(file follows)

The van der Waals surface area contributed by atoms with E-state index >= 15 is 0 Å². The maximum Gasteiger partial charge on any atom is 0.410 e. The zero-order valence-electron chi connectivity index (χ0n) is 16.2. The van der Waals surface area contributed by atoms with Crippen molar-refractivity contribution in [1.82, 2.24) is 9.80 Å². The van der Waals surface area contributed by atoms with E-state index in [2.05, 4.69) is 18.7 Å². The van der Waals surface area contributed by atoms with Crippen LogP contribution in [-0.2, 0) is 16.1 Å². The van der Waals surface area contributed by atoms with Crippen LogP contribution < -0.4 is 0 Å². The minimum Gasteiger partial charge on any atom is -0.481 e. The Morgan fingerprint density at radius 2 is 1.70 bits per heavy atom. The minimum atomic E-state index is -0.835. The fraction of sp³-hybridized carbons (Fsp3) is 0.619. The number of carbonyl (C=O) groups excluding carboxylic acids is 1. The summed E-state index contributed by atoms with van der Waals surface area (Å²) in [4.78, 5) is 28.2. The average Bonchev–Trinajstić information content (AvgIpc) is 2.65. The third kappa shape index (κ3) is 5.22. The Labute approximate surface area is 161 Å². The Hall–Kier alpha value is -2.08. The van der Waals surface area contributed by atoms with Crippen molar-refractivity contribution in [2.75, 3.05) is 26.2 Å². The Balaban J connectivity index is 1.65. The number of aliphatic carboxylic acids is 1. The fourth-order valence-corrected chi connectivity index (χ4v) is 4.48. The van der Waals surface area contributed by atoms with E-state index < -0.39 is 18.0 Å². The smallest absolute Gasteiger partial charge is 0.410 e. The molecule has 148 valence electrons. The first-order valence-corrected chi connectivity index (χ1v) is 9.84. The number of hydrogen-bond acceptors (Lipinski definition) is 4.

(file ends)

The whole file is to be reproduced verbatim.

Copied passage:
The van der Waals surface area contributed by atoms with E-state index >= 15 is 0 Å². The maximum Gasteiger partial charge on any atom is 0.410 e. The zero-order valence-electron chi connectivity index (χ0n) is 16.2. The van der Waals surface area contributed by atoms with Crippen molar-refractivity contribution in [1.82, 2.24) is 9.80 Å². The van der Waals surface area contributed by atoms with E-state index in [2.05, 4.69) is 18.7 Å². The van der Waals surface area contributed by atoms with Crippen LogP contribution in [-0.2, 0) is 16.1 Å². The van der Waals surface area contributed by atoms with Crippen LogP contribution < -0.4 is 0 Å². The minimum Gasteiger partial charge on any atom is -0.481 e. The Morgan fingerprint density at radius 2 is 1.70 bits per heavy atom. The minimum atomic E-state index is -0.835. The fraction of sp³-hybridized carbons (Fsp3) is 0.619. The number of carbonyl (C=O) groups excluding carboxylic acids is 1. The summed E-state index contributed by atoms with van der Waals surface area (Å²) in [4.78, 5) is 28.2. The average Bonchev–Trinajstić information content (AvgIpc) is 2.65. The third kappa shape index (κ3) is 5.22. The Labute approximate surface area is 161 Å². The Hall–Kier alpha value is -2.08. The van der Waals surface area contributed by atoms with Crippen molar-refractivity contribution in [2.75, 3.05) is 26.2 Å². The Balaban J connectivity index is 1.65. The number of aliphatic carboxylic acids is 1. The fourth-order valence-corrected chi connectivity index (χ4v) is 4.48. The van der Waals surface area contributed by atoms with E-state index < -0.39 is 18.0 Å². The smallest absolute Gasteiger partial charge is 0.410 e. The molecule has 148 valence electrons. The first-order valence-corrected chi connectivity index (χ1v) is 9.84. The number of hydrogen-bond acceptors (Lipinski definition) is 4.